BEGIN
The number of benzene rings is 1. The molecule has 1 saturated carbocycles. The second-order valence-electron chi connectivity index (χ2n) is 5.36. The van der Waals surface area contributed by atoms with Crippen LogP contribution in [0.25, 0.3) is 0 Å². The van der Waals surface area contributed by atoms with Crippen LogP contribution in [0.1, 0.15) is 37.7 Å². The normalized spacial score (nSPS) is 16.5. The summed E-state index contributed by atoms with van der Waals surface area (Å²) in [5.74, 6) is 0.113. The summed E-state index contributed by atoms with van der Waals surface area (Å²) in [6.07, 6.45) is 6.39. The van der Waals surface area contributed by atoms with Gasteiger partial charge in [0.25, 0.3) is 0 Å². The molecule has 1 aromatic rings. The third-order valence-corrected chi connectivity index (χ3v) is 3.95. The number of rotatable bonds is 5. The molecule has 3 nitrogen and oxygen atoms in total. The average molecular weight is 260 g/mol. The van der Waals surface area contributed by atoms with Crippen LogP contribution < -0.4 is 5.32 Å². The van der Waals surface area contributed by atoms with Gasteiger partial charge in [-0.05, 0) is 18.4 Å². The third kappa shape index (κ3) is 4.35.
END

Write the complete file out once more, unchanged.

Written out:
The number of benzene rings is 1. The molecule has 1 saturated carbocycles. The second-order valence-electron chi connectivity index (χ2n) is 5.36. The van der Waals surface area contributed by atoms with Crippen LogP contribution in [0.25, 0.3) is 0 Å². The van der Waals surface area contributed by atoms with Crippen LogP contribution in [0.1, 0.15) is 37.7 Å². The normalized spacial score (nSPS) is 16.5. The summed E-state index contributed by atoms with van der Waals surface area (Å²) in [5.74, 6) is 0.113. The summed E-state index contributed by atoms with van der Waals surface area (Å²) in [6.07, 6.45) is 6.39. The van der Waals surface area contributed by atoms with Gasteiger partial charge in [0.25, 0.3) is 0 Å². The molecule has 1 aromatic rings. The third-order valence-corrected chi connectivity index (χ3v) is 3.95. The number of rotatable bonds is 5. The molecule has 3 nitrogen and oxygen atoms in total. The average molecular weight is 260 g/mol. The van der Waals surface area contributed by atoms with Crippen LogP contribution < -0.4 is 5.32 Å². The van der Waals surface area contributed by atoms with Gasteiger partial charge in [-0.05, 0) is 18.4 Å². The third kappa shape index (κ3) is 4.35.